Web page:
Article regarding condition of Taliban prisoners in Afghanistan
Jailed Taliban: Take Us To U.S.!
Conditions At Afghan Prison Prompt Unusual Taliban Request
SHIBERGAN, Afghanistan, Jan. 31, 2002 - By Brian Murphy
(AP) Jailed fighters of the fallen Taliban shout the name of their former
foe, but no longer in anger. "We want to go to an American prison," many
Anything, they say, to leave Shibergan prison in northern Afghanistan, now
jammed to more than 10 times its capacity with about 3,500 men. But unlike
the U.S. detention center at Guantanamo Bay, this has been a prison
largely out of the spotlight.
"I can't lie and say it's fine. The problems are clearly visible," said
the head warden, Gen. Jurabeg, who uses only one name. "We are
While human rights advocates and some U.S. allies have complained about
the conditions at the U.S. military prison in Guantanamo, Cuba, the
situation in Shibergan is much more dire.
In addition to overcrowding, prisoners have to deal with shortages of
medical supplies and care, water, food and there is little to protect them
from the elements. Facing bitter cold outside and inside, they have just
the clothes they were wearing when they were captured. Many don't have
The mud-walled compound provides a lesson of sorts: with local militiamen
in charge in much of Afghanistan, there's an ad hoc approach toward
rank-and-file Taliban prisoners.
"From region to region, there are different ways Afghan authorities are
dealing with Taliban prisoners," said Samuel Emonet, who heads the Red
Cross team inspecting detention facilities in the region. "Shibergan
stands out because of its size and the uncertainty of what will happen to
The prison about 75 miles west of Mazar-e-Sharif is controlled by the
forces of Gen. Rashid Dostum, an ethnic Uzbek who rules much of northern
Afghanistan. He and other militia leaders are under international pressure
to help build a credible central authority in Kabul.
But Dostum still apparently answers to no one about many aspects of his
Prison doctors have begged for medicine from Dostum's military hospital in
Shibergan. Only a few boxes of antibiotics and rehydration salts have been
sent to Shibergan, one of the largest detention camps in the country.
An official at the hospital, speaking on condition of anonymity, said
supplies are critically low and there is little money to buy more. "The
Taliban prisoners are not a priority," he said.
Nearly a third of the prisoners at Shibergan are suffering from chronic
dysentery and other gastric problems, doctors said.
"We have no medicine. It couldn't be worse," said Dr. Abdul Bashir, one of
four prison physicians. "No, let me correct that. I will get worse when
the weather gets warmer. We could be seeing things as bad as cholera."
Under its mandate as a neutral watchdog of prison conditions, the Red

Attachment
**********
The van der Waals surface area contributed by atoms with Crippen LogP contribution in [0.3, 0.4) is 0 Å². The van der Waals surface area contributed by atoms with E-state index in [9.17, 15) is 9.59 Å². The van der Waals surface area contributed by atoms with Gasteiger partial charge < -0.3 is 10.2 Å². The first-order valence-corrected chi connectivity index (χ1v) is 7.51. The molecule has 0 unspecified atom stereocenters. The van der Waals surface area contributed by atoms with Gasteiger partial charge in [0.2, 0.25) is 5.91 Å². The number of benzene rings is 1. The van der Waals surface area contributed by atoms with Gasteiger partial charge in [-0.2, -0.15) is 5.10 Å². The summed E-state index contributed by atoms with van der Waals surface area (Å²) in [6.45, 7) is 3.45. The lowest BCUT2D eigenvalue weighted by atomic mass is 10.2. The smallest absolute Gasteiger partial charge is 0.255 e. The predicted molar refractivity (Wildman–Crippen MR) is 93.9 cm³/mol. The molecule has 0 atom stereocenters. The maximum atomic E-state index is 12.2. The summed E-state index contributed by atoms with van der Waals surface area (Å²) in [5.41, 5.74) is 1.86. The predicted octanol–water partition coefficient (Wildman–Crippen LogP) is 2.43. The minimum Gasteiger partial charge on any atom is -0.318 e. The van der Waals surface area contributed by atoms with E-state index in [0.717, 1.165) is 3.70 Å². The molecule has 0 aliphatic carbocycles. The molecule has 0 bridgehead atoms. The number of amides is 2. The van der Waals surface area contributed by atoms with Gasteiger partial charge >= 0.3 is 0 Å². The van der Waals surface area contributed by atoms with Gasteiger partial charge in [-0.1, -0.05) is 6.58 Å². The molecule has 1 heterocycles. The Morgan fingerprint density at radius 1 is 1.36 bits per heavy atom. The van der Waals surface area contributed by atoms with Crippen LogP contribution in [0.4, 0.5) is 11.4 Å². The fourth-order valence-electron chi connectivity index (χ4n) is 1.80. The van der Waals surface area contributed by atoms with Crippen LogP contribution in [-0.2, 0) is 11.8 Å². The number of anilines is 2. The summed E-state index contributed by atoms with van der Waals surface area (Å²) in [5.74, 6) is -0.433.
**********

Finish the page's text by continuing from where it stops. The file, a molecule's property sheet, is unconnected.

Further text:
Cross cannot provide a steady supply of food or medicine - and both are
short. It does arrange daily deliveries of 5,200 gallons of water, well
below what's needed, doctors say.
"This is not a crisis?" asked Bashir. "We just can't take care of the
The worst cases - mostly bronchitis and tuberculosis - are sent to the
military hospital. Others are placed on feces-stained beds or on straw
mats in the prison clinic. One inmate carried another who had blacked out
from high blood pressure. He was put on the floor, but there was no way to
Many prisoners see their former enemy as a possible savior.
"The United States should help us. How can the world ignore us?" pleaded
Maqsoud Khan, 26, who is among about 1,100 Pakistani prisoners in
Khan wrapped himself in a blue blanket donated by the Red Cross. But it
offered little warmth against a bitter cold wind, which froze the puddles
and hardened the mud in the prison yard. There are no prison uniforms -
only the clothes the men wore when they were captured as U.S.-backed
forces retook northern Afghanistan in November.
The fortunate ones have black plastic slippers supplied by the Red Cross.
Others are barefoot.
After an hour in the prison yard, the prisoners are herded back to their
quarters: bare six-by-nine foot rooms where up to 60 men try to sleep on
icy cold concrete floors. Latrines empty into fetid swamps.
There were no claims of torture or specific abuse. The prisoners spoke,
however, of another type of agony: uncertainty about the future.
Hundreds of Taliban fighters have been freed around Afghanistan under an
ill-defined amnesty encouraged by the interim government. But there have
been no such releases from Shibergan.
"Will we be held here forever? No one can tell us," said an Afghan
prisoner, Qari Habib Rahman. "We were simple fighters. We know nothing
about the Taliban leaders."
U.S. interrogators, seeking Taliban leaders and members of Osama bin
Laden's al-Qaida terror network, moved several dozen prisoners from
Shibergan last month, the warden said.
A commander for Dostum's forces said all the other prisoners would remain
at Shibergan until the American investigations are complete. In
Washington, Rear Adm. John Stufflebeem confirmed this week that "initial
interrogations" were being conducted in Shibergan and elsewhere.
Some say the conditions at Shibergan are the United States' business.
"The United States cannot wash its hands of responsibility for prisoners
whose fate from the start it has been in a position to influence or
determine," said a report by a delegation for the Physicians for Human
Rights, who visited Shibergan earlier this month.
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